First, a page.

Instrument Checkride Done!

After months of training, practice, and several missteps and delays, I was finally able to successfully complete my instrument checkride!

There are a lot of things that having your own plane and being a pilot affords, or so you would think. Although you may have the ability to go anywhere you desire, and you might have the time to go, there are many factors that may have you cancelling or changing your plans. The most uncontrollable and unpredictable of these factors is the weather. As a private pilot, you can go as far as you want and you can fly as high as your aircraft will take you, but the weather must provide you with a minimum amount of visibility and you must always remain clear of the clouds. This may sound simple, but more often than not, unless you just get lucky enough to have a stretch of beautiful weather that fits perfectly into your schedule, you will experience delays in your plans, or may even have to scratch the trip altogether. It makes it quite difficult to schedule a trip and make plans in advance.

That’s where the instrument rating comes in. An instrument rating is an aviation certification enabling pilots to fly, rather than be grounded during periods of cloudy weather and lower visibility. In other words, rather than relying on your eyes to see outside the airplane, you must train your brain to unconditionally rely on the instrumentation in the airplane to give you indications of what the aircraft is doing. Sounds easy, doesn’t it? It’s much harder than it may seem. When you fly into a cloud and lose the ability to see the ground or the distant horizon, it becomes increasingly difficult to determine if the aircraft is climbing, descending, or turning.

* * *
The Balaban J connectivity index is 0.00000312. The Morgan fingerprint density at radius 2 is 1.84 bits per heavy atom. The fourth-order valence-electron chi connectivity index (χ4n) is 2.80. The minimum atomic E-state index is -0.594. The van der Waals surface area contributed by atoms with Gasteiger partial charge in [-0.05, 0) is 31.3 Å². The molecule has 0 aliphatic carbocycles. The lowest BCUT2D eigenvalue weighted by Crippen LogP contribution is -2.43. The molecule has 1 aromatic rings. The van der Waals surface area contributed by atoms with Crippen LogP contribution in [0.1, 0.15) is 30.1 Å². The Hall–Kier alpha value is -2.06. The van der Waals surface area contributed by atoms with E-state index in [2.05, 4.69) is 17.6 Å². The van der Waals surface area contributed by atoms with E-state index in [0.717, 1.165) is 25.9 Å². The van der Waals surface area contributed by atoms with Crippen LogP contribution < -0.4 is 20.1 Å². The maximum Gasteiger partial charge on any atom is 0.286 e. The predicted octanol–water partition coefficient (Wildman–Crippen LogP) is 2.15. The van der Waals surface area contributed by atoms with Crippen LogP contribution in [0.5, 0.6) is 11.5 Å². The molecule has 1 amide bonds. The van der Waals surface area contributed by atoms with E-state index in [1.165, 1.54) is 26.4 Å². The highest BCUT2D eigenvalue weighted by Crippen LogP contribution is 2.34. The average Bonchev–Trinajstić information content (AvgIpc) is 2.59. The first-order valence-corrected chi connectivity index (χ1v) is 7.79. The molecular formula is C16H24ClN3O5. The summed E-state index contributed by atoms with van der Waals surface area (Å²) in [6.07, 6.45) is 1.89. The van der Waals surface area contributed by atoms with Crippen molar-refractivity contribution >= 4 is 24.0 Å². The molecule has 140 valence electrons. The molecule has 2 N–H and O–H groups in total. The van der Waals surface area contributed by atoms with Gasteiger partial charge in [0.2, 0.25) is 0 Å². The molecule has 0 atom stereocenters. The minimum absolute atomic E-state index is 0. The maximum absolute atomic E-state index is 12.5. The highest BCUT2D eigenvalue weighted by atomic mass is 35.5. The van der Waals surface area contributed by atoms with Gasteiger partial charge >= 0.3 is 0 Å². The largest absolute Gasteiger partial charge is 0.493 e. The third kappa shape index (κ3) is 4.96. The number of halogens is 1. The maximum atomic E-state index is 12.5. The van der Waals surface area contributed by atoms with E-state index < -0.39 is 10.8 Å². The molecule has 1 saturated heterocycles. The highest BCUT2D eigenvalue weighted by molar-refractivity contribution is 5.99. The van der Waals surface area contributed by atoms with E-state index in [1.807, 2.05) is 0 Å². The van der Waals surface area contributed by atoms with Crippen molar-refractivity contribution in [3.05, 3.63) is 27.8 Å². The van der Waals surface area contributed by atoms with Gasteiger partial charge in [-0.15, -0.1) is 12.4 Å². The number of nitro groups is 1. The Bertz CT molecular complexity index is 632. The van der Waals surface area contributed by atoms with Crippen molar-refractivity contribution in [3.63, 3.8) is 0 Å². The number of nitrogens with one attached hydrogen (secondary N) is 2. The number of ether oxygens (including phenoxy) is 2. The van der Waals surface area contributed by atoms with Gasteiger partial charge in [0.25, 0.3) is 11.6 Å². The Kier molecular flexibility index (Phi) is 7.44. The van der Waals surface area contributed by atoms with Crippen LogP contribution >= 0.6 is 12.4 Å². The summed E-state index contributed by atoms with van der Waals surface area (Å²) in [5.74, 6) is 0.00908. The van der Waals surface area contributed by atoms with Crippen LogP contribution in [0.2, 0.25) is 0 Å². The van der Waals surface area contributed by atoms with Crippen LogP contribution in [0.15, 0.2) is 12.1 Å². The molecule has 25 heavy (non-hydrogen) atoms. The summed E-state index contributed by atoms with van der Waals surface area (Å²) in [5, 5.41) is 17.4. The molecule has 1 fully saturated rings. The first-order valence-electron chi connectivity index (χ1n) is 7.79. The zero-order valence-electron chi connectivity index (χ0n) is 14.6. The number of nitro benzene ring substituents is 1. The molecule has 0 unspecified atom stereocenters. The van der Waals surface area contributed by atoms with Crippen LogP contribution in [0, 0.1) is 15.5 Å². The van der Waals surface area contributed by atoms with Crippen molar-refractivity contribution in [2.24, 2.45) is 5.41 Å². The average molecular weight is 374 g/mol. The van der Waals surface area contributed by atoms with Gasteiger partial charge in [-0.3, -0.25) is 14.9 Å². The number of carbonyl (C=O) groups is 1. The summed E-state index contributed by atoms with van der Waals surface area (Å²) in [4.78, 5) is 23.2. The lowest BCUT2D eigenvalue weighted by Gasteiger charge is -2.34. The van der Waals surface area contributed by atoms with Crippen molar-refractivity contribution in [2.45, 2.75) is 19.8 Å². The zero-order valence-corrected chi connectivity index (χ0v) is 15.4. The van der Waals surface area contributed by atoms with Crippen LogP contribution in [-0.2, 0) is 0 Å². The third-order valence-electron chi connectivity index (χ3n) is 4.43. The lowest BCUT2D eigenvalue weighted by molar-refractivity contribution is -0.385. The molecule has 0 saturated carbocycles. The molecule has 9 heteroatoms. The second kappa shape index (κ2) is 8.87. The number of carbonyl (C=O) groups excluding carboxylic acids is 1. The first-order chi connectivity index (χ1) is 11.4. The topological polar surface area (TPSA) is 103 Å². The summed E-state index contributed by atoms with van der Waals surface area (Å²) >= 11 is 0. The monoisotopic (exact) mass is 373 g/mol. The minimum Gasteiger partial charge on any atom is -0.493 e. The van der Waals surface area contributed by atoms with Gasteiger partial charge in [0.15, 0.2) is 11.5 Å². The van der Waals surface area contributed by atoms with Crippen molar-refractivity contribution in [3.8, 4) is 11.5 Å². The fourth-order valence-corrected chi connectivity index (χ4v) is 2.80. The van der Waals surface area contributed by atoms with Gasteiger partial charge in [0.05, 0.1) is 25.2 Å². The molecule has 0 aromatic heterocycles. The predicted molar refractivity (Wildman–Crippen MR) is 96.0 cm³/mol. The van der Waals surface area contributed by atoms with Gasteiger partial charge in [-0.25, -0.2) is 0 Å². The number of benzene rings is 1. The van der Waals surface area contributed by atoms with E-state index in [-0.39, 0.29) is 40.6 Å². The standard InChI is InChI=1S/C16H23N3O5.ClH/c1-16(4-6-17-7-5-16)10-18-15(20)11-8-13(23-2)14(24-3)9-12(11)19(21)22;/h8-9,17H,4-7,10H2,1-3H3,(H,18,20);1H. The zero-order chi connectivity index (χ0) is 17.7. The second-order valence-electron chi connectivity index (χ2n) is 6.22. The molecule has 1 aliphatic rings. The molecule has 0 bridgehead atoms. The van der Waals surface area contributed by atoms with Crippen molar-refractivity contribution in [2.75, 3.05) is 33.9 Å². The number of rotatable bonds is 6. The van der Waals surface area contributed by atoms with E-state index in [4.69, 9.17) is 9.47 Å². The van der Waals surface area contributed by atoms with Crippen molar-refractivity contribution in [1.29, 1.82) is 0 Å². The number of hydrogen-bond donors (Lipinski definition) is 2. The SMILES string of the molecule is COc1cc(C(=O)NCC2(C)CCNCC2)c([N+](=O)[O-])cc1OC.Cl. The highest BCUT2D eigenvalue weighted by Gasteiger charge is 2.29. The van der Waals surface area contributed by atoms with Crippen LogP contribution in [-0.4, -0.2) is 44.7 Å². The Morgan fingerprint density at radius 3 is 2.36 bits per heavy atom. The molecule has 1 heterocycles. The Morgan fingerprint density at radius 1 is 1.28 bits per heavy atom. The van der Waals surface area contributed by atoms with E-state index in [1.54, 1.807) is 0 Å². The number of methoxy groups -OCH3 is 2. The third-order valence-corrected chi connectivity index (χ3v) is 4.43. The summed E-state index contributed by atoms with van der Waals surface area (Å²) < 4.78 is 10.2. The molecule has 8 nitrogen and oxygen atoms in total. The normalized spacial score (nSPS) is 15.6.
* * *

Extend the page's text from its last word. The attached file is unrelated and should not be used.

Total IMC

Although I had started my instrument training quite a few years ago, I hadn’t done any work towards the certification in quite a while, so when I purchased this airplane, I was determined to resume my training and get it done. After countless hours of flying with my instructor under a sight-restricting hood and shooting many instrument approaches, I was finally ready to take the checkride. Or so I thought…

I originally was scheduled to take the checkride in October, and after being delayed for 3 days due to inclement weather, I met with the designated examiner and began the oral portion of the exam. After a few hours, we were ready to move to the practical portion of the exam and we boarded the aircraft. This is where the missteps come in… it didn’t go as well as I had hoped. Without going into all of the gory details, let’s just say that I was going to need to return to retake the practical portion of the exam. When flying on instruments, where you can’t visually see outside of the airplane and you are flying at lower altitudes, things happen very quickly. So quickly in fact, that mistakes tend to compound on top of each other, potentially leading to a disastrous outcome. I will never forget what my DPE told me as the exam ended abruptly. “I know that you hate me right now, and I can see that you are beating yourself up pretty hard over it, but this is going to make you a better pilot. You’ll get it done.”

What’s it like? Imagine getting in your car, wrapping all of your windows with thick bubble wrap, using your GPS for directions, and talking to someone on the phone that is attempting to give you navigation help. Now, program your GPS with your destination and start to drive there without looking outside, making sure that you don’t hit any obstacles and while keeping clear of other vehicles. Oh yeah, do all of this at 120 mph. Now, when you arrive at your destination, you also must parallel park between some very expensive cars. Needless to say, it’s a challenge.

Fast forward from October to March. I had taken my misstep pretty hard, and after emotionally beating myself up for a while, I set my sights on fixing what went wrong. I spent the next 6 months repeatedly practicing everything over and over again. I worked with several instructors to make sure that I would not make the same mistakes on my next attempt, and now, after a few weeks of scheduling conflicts and work getting in the way, it was time to right my wrongs. I was more determined than ever to get this done.